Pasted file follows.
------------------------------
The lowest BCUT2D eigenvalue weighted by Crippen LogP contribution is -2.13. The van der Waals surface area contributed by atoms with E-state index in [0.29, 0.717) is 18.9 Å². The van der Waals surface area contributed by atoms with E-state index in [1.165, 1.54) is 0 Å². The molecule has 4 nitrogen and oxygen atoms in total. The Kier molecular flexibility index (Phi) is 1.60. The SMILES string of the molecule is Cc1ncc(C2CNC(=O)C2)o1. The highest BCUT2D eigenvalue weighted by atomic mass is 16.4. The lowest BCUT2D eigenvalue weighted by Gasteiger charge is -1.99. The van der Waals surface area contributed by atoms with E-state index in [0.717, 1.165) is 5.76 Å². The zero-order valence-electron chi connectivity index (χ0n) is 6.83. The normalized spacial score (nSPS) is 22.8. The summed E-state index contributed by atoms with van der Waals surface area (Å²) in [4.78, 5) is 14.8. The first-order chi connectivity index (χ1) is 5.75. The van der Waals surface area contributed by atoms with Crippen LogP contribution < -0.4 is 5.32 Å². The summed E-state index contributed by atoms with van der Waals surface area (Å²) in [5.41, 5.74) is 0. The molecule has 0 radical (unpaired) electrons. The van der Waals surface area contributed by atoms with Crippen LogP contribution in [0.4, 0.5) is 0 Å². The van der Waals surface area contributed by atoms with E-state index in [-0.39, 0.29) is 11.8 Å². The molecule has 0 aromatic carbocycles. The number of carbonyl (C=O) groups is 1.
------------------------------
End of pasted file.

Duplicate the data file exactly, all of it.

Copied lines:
The lowest BCUT2D eigenvalue weighted by Crippen LogP contribution is -2.13. The van der Waals surface area contributed by atoms with E-state index in [0.29, 0.717) is 18.9 Å². The van der Waals surface area contributed by atoms with E-state index in [1.165, 1.54) is 0 Å². The molecule has 4 nitrogen and oxygen atoms in total. The Kier molecular flexibility index (Phi) is 1.60. The SMILES string of the molecule is Cc1ncc(C2CNC(=O)C2)o1. The highest BCUT2D eigenvalue weighted by atomic mass is 16.4. The lowest BCUT2D eigenvalue weighted by Gasteiger charge is -1.99. The van der Waals surface area contributed by atoms with E-state index in [0.717, 1.165) is 5.76 Å². The zero-order valence-electron chi connectivity index (χ0n) is 6.83. The normalized spacial score (nSPS) is 22.8. The summed E-state index contributed by atoms with van der Waals surface area (Å²) in [4.78, 5) is 14.8. The first-order chi connectivity index (χ1) is 5.75. The van der Waals surface area contributed by atoms with Crippen LogP contribution < -0.4 is 5.32 Å². The summed E-state index contributed by atoms with van der Waals surface area (Å²) in [5.41, 5.74) is 0. The molecule has 0 radical (unpaired) electrons. The van der Waals surface area contributed by atoms with Crippen LogP contribution in [0.4, 0.5) is 0 Å². The van der Waals surface area contributed by atoms with E-state index in [-0.39, 0.29) is 11.8 Å². The molecule has 0 aromatic carbocycles. The number of carbonyl (C=O) groups is 1.